When I moved to Bedstuy more than ten years ago, I had no idea how special the neighborhood really was. Watching Spike Lee’s movie as a student in Amsterdam the Netherlands gave me a slight idea of what living in New York might be like but I certainly missed more than a few aspects at the time, to get the full picture. Still, the images of Mookie in the colorful Brooklyn neighborhood left an imprint that undeniably broadened my horizons.
Spike signing shitrs and taking pictures with fans
As a Black person who grew up in a colonized country and was working a Masters Degree in a motherland that still today considers Black Pete to be ok, I couldn’t help but unconsciously registering stereotypes when watching movies. This Spike Lee joint was different. I realize now that it must have been the first movie I ever watched without thinking Black stereotypes. The characters were people. Not just people I could relate to but also characters that I could recognized in daily life, from all walks of life and all races.
The portrayal of the social issues in a non-Hollywood way probably brought home the message even better. It could be a coincidence or not but the fact that a cafe in Amsterdam was consciously named Bedford-Stuyvesant after this particular neighborhood proofs that just the issue of gentrification is not limited to Brooklyn.
Even though I didn’t know that the neighborhood I was about to move to, was one of a kind or that “Do the Right Thing” was filmed in Bedstuy, it didn’t take too long to realize that the blocks between Bedford and Stuyvesant were special. Besides the friendly neighbors, the strong sense of community and culture, the hairstyles were an undeniable proof.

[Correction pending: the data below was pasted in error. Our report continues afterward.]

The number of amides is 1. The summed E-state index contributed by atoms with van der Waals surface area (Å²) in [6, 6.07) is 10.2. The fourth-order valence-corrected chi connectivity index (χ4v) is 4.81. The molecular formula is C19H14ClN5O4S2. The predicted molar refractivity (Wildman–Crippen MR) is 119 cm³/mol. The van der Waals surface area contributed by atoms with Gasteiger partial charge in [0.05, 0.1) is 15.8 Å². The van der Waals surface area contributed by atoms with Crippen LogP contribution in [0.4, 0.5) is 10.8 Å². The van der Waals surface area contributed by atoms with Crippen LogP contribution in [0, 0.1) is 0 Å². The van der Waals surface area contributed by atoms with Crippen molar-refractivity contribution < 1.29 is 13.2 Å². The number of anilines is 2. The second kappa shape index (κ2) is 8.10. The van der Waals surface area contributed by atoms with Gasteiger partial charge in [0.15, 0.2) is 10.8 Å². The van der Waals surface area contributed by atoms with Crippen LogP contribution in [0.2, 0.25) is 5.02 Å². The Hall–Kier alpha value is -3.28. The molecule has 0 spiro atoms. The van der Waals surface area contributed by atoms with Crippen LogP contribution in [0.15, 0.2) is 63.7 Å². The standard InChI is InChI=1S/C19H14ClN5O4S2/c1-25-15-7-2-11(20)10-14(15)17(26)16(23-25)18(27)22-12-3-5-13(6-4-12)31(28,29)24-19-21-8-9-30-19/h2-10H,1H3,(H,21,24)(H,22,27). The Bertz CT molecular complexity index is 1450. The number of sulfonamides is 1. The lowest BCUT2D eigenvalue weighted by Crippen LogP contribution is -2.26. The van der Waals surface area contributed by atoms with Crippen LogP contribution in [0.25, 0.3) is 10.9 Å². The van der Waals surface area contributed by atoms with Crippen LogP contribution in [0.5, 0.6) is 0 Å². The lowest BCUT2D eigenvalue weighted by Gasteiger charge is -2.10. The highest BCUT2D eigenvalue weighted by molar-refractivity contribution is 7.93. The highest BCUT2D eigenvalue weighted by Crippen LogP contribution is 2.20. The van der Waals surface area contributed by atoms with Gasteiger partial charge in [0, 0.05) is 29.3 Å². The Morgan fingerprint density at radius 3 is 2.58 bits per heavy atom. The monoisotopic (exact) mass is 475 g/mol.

Where in the rest of the world the fast majority of Black women wear their hair straightened, natural heads were prevalent in this part of Brooklyn, ten years ago. Very much like the fade of Mookie, the Twist Out Top of Buggin’ Out and the Natural Hairstyles of Jade, people here were often wearing their hair strands naturally with pride and unapologetically. It came as no surprise that these streets of Brooklyn were ground to first hair salon in the world to ever offer professional dreadlock styling services.
By the time the sitcom “Everybody hates Chris” aired I knew that it wasn’t a coincidence that the blocks in my hood laid the foundation for unconventional stardom for people like Chris Rock, Mos-Def and Jay-Z.
On Saturday the temperature on Stuyvesant Ave was perfect for a block party that celebrated the ground breaking movie that was filmed right there between Quincy and Lexington. While Spike Lee was signing shirts, families were jumping rope and the music on stage kept everybody in tune inspiring the crowd to work the Electric Slide.
Although a lot has changed in the 25 years since “Do the Right Thing” came out, the movie seems more relevant in the fast gentrifying neighborhoods of Brooklyn. However, with stars like Dave Chapelle and Mos-Def returning to the neighborhood to celebrate with Spike in a “We Been Here” fashion, the issues will remain in the spotlight and the joint can only keep smoldering.
For more images visit the 25 years Do The Right Thing Block Party